Students To Catch Knowledge Wave
Twelve secondary students have been given the chance to help shape New Zealand’s future.
The University of Auckland announced today the twelve top students in the Knowledge Wave Secondary Schools Essay competition. Their essays have secured them places at the Catching the Knowledge Wave conference in Auckland from August 1-3.
The students will travel to Auckland for the Catching the Knowledge Wave conference and participate in discussing issues for New Zealand’s future with national and international speakers.
“These students demonstrated real insight into the issues New Zealand faces in becoming a knowledge society,” says Colin Prentice, University of Auckland Schools Director and Coordinator of the essay competition.
“The judges were really impressed with the liveliness of the students’ thinking, the depth of research, the quality of thinking and the genuine concern they expressed for this county,” he said.
The competition, open to senior secondary students, asked students to write 1,500 words on “What kind of a knowledge society I want for New Zealand.”
“We were delighted with the quality of essays we received, and the range of young New Zealanders who entered the competition,” said Mr Prentice.
The students will participate in the Catching the Knowledge Wave conference alongside 37 leaders in business, government, education, humanities and media. These include Edward de Bono, the inventor of lateral thinking, Professor Michael Porter, an international authority on economic competitiveness with a deep knowledge of New Zealand, Lord Robert Winston, the renowned fertility pioneer and television presenter, and Paul Keating, former Australian Prime Minister.
Co-hosted by the University of Auckland and the Government, the conference aims to develop new strategies for creating economic growth and social cohesion in New Zealand.
A special youth forum will be held during the conference, in which the student delegates will identify options for New Zealand’s future from a youth perspective. The students will present their ideas to the conference during one of the key sessions.
Mr Prentice says it will be important that young people have a voice at the Catching the Knowledge Wave conference.
“One of the key aims of the conference is to be inclusive, to encourage input from all levels of society and all fields of interest. Young people are particularly important in this process, as they will take the plans of today’s leaders and make them tomorrow’s reality,” he says.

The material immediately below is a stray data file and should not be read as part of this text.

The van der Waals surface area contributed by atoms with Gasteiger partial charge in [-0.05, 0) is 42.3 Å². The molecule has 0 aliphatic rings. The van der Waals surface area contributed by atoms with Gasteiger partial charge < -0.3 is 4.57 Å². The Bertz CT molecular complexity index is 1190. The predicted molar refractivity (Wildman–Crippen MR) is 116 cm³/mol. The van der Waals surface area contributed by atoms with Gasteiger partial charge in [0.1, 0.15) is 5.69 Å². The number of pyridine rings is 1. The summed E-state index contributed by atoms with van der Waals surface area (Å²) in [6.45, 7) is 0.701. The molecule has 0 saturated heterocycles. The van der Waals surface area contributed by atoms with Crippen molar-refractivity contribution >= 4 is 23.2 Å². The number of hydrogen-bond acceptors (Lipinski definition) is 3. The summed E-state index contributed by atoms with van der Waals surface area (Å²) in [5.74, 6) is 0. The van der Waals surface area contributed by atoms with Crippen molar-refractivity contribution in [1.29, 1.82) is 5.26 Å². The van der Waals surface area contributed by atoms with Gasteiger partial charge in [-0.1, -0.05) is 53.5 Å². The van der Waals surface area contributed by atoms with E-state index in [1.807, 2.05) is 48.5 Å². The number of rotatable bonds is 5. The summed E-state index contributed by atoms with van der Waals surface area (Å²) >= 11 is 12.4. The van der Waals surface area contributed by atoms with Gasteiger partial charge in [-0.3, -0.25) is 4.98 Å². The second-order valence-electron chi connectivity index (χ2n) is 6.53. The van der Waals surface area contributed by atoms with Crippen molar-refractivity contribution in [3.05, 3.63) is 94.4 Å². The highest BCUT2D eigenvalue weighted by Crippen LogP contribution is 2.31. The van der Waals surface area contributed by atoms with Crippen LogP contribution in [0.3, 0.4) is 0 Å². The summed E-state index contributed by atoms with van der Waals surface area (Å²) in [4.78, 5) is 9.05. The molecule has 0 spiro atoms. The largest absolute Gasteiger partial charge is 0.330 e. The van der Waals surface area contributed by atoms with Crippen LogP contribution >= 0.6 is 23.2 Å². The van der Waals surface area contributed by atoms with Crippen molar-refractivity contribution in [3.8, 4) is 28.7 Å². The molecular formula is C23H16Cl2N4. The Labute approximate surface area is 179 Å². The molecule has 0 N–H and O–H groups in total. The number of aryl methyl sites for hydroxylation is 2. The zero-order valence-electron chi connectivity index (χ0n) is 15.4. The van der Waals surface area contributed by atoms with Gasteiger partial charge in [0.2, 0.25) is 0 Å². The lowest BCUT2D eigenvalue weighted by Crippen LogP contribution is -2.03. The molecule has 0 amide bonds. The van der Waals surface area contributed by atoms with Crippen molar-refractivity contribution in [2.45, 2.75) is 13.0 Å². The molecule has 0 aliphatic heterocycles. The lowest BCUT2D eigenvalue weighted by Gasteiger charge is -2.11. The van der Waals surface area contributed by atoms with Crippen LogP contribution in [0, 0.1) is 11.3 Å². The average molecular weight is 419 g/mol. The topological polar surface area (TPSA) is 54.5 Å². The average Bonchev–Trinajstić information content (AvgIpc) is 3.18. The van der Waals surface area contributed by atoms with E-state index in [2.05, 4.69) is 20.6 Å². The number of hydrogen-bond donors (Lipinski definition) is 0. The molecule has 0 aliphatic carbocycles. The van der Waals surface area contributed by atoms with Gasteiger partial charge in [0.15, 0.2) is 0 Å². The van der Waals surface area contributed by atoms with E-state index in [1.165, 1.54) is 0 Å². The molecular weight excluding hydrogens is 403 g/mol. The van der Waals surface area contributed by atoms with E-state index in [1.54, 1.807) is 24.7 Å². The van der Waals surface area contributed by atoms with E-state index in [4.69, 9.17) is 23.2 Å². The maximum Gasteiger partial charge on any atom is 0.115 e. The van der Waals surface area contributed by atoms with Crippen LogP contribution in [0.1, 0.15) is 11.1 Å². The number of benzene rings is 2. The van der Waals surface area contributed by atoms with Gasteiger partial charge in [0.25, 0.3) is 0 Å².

Knowledge Wave Essay Competition Winners
Contact through Mr Bill Verrall
Fiordland College Principal
Claire is 16 years old and attends Fiordland College in Te Anau, Southland. She grew up on a beef and sheep farm in the Te Anau Basin. She is in sixth form and is studying Maths, English, Biology, Chemistry, Physics and Japanese language. She has participated in both public speaking and debating. She works at a local Italian restaurant. In addition this winter she has been pruning macrocarpas. She plays hockey, volleyball and athletics. She enjoys the outdoor activities that the Te Anau area offers.
Contact through Mr Richard Campbell
Kimberley is 17 years old and attends Paraparaumu College, Kapiti Coast. She was one of six New Zealanders to attend the National Youth Science Forum in Canberra this year. In her position as Arts Captain at her school, Kimbereley’s role is to foster and promote the arts and represent her school at arts-based events. Her interest in the arts has included participation as producer and director of the Paraparaumu College Smokefree Stage Challenge; taking acting roles in the finals of the Sheliah Winn Festival of Shakespeare for the last two years, and acting in numerous college productions. Playing the embittered Queen Margaret in Richard the Third, Kimbereley was chosen to attend the National Shakespeare Schools’ Production in Nelson later this year. She is a member of her school’s Premier A intercollegiate debating team. Earlier this year she was part of the team from her school that attended the Model United Nations Asia Pacific Disarmament Conference.
Contact through Mr Roger Sommerville
Tokoroa High School Principal